Walmart Eases Market Fears, Lifts Consumer Sector ETFs | ETF Trends

Consumer sector-related exchange traded funds strengthened Tuesday after Walmart Inc. (NYSE: WMT) revealed it was in better shape than it appeared, following an outlook warning a few weeks prior.

On Tuesday, the VanEck Vectors Retail ETF (RTH) rose 2.0%, the Vanguard Consumer Staples Index Fund ETF Shares (VDC) gained 1.2%, the Fidelity MSCI Consumer Staples Index ETF (FSTA) increased 1.2%, and the Consumer Staples Select Sector SPDR Fund (XLP) was up 1.1%.

Meanwhile, Walmart shares advanced 5.0%. WMT makes up 7.6% of RTH’s underlying portfolio, 6.9% of FSTA’s, 6.7% of VDC’s, and 4.6% of XLP’s.

Walmart’s quarterly earnings report revealed that big box retailer’s earnings and revenue beat analysts’ expectations for earnings and revenue, despite the decrease in consumer demand for discretionary goods in face of heightened inflationary pressures. On the other hand, the retailer attracted greater demand for consumer staples, such as low-priced foods and daily essentials.

“The actions we’ve taken to improve inventory levels in the U.S., along with a heavier mix of sales in grocery put pressure on the profit margin for Q2 and our outlook for the year. We made good progress throughout the quarter operationally to improve costs in our supply chain, and that work is ongoing. We continue to build on our strategy to expand our digital businesses, including the continued strength we see in our international markets.” Doug McMillon, president and CEO of Walmart, said in a note.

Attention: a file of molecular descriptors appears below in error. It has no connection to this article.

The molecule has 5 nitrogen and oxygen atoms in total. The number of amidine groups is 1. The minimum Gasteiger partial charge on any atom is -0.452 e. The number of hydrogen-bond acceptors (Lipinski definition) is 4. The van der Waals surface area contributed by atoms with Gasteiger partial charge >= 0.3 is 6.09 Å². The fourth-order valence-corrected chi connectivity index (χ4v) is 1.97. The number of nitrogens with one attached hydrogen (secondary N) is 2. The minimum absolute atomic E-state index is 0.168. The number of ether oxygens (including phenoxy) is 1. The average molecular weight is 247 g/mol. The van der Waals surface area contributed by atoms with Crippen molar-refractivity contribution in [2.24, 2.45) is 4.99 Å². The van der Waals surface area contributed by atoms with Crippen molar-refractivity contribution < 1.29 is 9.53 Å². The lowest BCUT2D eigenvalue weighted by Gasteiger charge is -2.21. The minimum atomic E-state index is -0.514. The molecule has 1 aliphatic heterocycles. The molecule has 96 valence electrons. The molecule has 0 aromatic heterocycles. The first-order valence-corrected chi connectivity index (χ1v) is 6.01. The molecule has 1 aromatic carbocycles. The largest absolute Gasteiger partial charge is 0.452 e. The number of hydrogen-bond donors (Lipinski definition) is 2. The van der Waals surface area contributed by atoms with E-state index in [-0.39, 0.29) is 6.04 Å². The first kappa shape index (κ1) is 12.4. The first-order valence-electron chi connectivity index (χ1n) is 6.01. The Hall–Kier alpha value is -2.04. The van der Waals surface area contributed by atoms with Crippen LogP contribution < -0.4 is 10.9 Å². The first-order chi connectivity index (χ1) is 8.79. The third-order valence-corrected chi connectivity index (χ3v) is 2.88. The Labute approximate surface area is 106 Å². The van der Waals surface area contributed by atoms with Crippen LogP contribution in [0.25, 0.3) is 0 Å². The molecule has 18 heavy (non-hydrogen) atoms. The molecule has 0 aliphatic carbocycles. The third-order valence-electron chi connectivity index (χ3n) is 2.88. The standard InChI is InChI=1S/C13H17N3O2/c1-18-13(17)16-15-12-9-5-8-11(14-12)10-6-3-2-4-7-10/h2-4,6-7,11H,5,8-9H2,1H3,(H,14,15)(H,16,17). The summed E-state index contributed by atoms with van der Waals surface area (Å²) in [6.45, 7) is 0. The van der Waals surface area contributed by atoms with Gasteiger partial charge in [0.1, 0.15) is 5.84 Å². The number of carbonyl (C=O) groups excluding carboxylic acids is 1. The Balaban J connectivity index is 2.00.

The more optimistic tone this time around suggests that Walmart could be adapting to the changing consumer spending habits as more Americans go out and spend money on experiences and cut back on discretionary spending in face of rising prices. The update helped alleviate some of the previous concerns when the retailer issued a profit warning toward the end of July, which fueled fears of a broad economic slowdown.

“We certainly hope to put the pressures that we’ve had in the first half behind us as quickly as we can,” McMillon told analysts, adding that annual profit will pull back less sharply than previously anticipated. “But as you can see in our guidance, we acknowledge reality” in face of rising prices.

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